Friday, February 4, 2011

Separation Anxiety

Question of the day: How do I prevent my dog from getting Separation Anxiety? What do I do if they have Separation Anxiety?

Answer: You can do several things to help prevent your dog from developing Separation Anxiety. When you first get your new dog or puppy, be sure to spend time away from them. It's great to always have them with us, but they need to learn that being away from you is okay too. Even if your dog isn't new, practice spending time away from them. Put them in their crate for half an hour to an hour while your cleaning the house or running errands in town.

Make sure you never make a big deal out of coming and going. When you return home, wait at least 5-10 minutes before giving any attention to your dog. Let them calm down a bit, then give them calm praise. If your dog is in a crate, wait until they are calm in their crate before letting them out. When you let them out, wait till they are calm again before giving them attention.

You always want to be sure your not making a big deal out of anything. If you do make it a big deal, they will think OH NO! She's leaving again, when will they be back! They will start to panic. If you show them it isn't a big deal when you come and go, they will learn to relax.

Making sure your dog has things to do while you are away or while they are in their crate is also very helpful! Try to exercise your dog before leaving or putting them in their crate so they are more likely to be tired and worn out, ready to sleep. Try giving them some interactive toys such as the Kong (check product of the day below), or any other interactive toy that you can put their food or treats into and let them work at to get it out. This stimulates their mind and helps to tire them more.

If you have a dog that already has separation anxiety, there are a few things you can do.

First thing, you can help desensitize them to you leaving and coming home. Practice going out, be sure to do everything as though you are leaving for work. Go out for a minute, come back in and ignore him. Do not make leaving and coming in a big thing. Repeat this, leaving for longer and longer periods of time. Try going and getting in your car, waiting then coming back in. Make sure when you come in he isn't making any noise as coming in would reward him for noise making. Be sure he's quiet! Practice starting you car, maybe driving around the block. Keep practicing until you can be gone for an hour or so with out him making any noise. Might keep your recorder there so you know if he made any noise or not. Every time you come home, ignore him for at least the first 5-10 minutes. Wait till he relaxes and is calm, then you can give him calm praise. Doing this will help him realize you going and coming is no big deal. Make sure when you leave you are also being calm and ignoring him.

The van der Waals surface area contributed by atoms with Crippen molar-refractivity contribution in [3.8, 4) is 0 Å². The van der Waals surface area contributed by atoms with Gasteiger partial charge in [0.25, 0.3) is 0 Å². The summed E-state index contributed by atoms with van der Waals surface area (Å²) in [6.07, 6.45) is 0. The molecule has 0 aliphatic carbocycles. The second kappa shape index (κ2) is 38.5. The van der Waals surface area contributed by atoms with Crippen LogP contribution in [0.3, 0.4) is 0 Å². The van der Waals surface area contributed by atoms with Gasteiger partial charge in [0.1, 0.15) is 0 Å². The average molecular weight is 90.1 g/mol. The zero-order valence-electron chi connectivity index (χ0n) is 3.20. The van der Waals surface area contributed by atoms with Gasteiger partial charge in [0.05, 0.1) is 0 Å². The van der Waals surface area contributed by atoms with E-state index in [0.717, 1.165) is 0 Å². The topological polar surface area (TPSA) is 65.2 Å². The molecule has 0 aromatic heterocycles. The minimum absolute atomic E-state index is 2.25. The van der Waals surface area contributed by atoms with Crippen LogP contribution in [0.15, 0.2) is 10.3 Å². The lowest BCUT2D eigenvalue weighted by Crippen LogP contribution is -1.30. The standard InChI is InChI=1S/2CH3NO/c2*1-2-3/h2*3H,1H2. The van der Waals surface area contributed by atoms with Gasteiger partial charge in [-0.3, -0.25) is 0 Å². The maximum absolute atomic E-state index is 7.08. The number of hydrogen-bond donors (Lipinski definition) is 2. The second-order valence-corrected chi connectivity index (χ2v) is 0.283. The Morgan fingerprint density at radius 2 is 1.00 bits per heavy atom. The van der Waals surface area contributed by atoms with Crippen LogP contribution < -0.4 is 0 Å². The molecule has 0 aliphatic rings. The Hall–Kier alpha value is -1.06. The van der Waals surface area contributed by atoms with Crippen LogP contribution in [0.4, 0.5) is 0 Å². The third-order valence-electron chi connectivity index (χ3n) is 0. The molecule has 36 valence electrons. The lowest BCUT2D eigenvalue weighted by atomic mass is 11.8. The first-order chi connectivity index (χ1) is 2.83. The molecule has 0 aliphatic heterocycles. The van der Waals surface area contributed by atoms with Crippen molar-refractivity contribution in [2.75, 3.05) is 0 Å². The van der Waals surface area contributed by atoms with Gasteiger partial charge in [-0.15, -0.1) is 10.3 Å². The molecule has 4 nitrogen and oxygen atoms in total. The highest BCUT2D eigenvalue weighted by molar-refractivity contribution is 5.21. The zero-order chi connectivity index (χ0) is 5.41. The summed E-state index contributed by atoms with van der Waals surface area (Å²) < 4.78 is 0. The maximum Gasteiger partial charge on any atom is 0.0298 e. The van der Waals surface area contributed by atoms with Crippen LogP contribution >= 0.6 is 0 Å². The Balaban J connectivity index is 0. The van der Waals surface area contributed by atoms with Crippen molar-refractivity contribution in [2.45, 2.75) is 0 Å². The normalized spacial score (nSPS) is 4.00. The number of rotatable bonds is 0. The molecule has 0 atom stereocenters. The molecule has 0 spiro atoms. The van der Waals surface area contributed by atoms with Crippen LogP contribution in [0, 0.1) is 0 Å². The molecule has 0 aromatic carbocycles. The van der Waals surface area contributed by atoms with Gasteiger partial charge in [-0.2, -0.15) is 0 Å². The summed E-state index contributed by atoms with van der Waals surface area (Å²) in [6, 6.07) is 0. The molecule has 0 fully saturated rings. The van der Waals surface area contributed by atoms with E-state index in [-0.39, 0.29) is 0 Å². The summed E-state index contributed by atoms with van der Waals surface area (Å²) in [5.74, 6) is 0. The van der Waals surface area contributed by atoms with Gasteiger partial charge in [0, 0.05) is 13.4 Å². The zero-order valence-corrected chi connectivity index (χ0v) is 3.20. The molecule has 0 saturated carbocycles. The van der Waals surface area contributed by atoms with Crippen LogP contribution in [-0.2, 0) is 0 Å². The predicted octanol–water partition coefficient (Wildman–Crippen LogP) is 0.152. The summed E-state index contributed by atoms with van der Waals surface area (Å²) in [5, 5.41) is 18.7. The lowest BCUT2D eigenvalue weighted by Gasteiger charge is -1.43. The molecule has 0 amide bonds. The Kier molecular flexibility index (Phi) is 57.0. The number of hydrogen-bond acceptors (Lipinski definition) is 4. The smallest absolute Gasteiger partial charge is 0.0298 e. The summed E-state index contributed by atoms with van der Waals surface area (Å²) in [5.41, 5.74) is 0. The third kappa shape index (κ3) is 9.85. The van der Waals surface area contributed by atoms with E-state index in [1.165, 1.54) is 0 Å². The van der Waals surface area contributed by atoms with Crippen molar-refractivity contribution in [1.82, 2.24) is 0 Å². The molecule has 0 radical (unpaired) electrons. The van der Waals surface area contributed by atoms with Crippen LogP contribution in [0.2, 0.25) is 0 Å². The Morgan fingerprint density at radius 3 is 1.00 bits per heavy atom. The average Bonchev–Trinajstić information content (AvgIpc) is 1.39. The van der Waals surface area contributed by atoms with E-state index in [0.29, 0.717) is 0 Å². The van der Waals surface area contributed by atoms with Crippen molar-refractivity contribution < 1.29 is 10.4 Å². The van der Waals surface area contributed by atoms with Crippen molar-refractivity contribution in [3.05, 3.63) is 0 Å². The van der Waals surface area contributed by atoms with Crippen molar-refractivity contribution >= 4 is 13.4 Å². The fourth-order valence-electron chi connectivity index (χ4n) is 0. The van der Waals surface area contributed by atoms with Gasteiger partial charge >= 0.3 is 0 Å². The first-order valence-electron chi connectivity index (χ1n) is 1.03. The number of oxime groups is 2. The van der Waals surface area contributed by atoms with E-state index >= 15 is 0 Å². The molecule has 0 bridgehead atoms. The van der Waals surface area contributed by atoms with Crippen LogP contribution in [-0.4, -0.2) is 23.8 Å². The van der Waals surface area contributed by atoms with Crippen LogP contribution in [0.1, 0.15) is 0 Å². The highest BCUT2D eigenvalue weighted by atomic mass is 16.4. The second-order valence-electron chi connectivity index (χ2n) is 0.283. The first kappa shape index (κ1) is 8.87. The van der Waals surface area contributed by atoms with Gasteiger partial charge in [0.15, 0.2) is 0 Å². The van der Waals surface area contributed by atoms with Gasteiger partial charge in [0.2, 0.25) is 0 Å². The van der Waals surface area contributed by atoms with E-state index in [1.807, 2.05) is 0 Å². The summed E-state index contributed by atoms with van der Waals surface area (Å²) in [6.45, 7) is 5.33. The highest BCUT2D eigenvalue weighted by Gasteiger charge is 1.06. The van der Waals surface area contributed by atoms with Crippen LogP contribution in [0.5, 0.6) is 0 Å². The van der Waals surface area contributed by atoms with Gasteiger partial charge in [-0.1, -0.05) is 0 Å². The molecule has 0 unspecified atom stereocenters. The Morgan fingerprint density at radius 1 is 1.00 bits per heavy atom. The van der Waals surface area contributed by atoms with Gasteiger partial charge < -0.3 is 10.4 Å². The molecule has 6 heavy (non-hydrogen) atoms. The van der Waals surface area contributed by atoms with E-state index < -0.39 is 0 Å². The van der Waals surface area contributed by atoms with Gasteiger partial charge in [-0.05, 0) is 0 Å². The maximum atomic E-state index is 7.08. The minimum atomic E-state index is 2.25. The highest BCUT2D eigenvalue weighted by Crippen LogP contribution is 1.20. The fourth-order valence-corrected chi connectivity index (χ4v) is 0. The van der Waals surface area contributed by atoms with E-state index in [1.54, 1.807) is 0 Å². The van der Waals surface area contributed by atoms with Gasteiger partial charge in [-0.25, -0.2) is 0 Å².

You can also work on their stays. Sounds silly, but a dog that knows how to stay while you go out of sight will also help with separation anxiety.

Book of the Day: I'll Be Home Soon!

Though I don't have this book, nor have I read it, it goes along with our Question of the day. This book is about preventing & treating Separation Anxiety. This book has good reviews at Amazon, and I think would be very helpful to anyone wanting to prevent or treat a dog with Separation Anxiety. Simply click on the link above to go find out more about the book or to buy it. It's at a good price of 7.95, so certainly worth a look.

Interesting Dog Fact of the Week:

Did you know Dogs (including wolves & foxes) are descended from a small, weasel-like mammal called Miacis which was a tree-dwelling creature and existed about 40 Million years ago?

This interesting fact and more came from:

Another book I found dealing with Separation Anxiety, is an ebook. I have not read this or bought it, so I can't say how good it is. I figured it might be of interest to someone so I thought I'd add it in.

Curing Dog Separation Anxiety

Product of the day: The Kong

KONG Dog Toy (Large; 4.25

KONG Dog Toy (Large; 4.25" Height; For Dogs 30-65 lbs.)

KONG Dog Toy - Available Online at PETCO.comKONG's exclusive red natural rubber is puncture resistant, super bouncy, and chewer friendly. It is unmatched for resilience, durability, and bounce. KONG(R) satisfies a dog's natural need to chew and also cleans teeth and conditions gums. The thick, flexible walls keep springing back for more! KONG(R) rubber is non-toxic, nonabrasive, non-splintering, and does not get sharp when chewed. Kongs(R) are widely used for therapy and prevention of boredom, separation anxiety and other behavioral issues. Regular use of Kongs can also improve oral health. Their unpredictable bounce lures most dogs into a game of chase, catch and chew. The hollow center can be filled with food and treats. A dab of peanut butter spread around the inside is very effective. Providing food and/or treat stuffed KONG's(R) for your dogs can keep them contentedly busy (working) and out of trouble for long periods of time. Add more stuffed Kongs to increase their work time. KONG(R) toys are enthusiastically used and recommended by veterinarians, trainers, dog professionals and satisfied customers world wide.

The Kong toy also goes with the Question of today. Kongs are an excellent way of keeping your dog busy and my dogs absolutely Love them! There are several Kong recipes out there, have fun with them!


I've joined a few forums today, perhaps others will enjoy them too:

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